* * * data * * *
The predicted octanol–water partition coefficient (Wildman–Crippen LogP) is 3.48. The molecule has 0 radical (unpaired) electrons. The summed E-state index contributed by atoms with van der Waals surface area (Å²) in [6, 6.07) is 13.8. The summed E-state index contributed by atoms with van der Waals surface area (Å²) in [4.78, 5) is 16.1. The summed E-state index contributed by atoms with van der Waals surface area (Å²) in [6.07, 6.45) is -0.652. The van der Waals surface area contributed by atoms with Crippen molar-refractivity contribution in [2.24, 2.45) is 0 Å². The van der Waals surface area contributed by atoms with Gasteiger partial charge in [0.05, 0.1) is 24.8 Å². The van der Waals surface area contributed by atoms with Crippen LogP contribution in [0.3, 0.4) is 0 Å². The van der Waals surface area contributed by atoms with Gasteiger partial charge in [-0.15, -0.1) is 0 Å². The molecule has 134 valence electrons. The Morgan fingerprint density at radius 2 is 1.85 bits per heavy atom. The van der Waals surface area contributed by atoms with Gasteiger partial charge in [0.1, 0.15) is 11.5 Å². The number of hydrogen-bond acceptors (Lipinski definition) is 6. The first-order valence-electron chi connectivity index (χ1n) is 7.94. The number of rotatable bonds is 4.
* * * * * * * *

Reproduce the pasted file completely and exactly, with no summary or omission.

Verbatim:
The predicted octanol–water partition coefficient (Wildman–Crippen LogP) is 3.48. The molecule has 0 radical (unpaired) electrons. The summed E-state index contributed by atoms with van der Waals surface area (Å²) in [6, 6.07) is 13.8. The summed E-state index contributed by atoms with van der Waals surface area (Å²) in [4.78, 5) is 16.1. The summed E-state index contributed by atoms with van der Waals surface area (Å²) in [6.07, 6.45) is -0.652. The van der Waals surface area contributed by atoms with Crippen molar-refractivity contribution in [2.24, 2.45) is 0 Å². The van der Waals surface area contributed by atoms with Gasteiger partial charge in [0.05, 0.1) is 24.8 Å². The van der Waals surface area contributed by atoms with Crippen LogP contribution in [0.3, 0.4) is 0 Å². The van der Waals surface area contributed by atoms with Gasteiger partial charge in [-0.15, -0.1) is 0 Å². The molecule has 134 valence electrons. The Morgan fingerprint density at radius 2 is 1.85 bits per heavy atom. The van der Waals surface area contributed by atoms with Gasteiger partial charge in [0.1, 0.15) is 11.5 Å². The number of hydrogen-bond acceptors (Lipinski definition) is 6. The first-order valence-electron chi connectivity index (χ1n) is 7.94. The number of rotatable bonds is 4.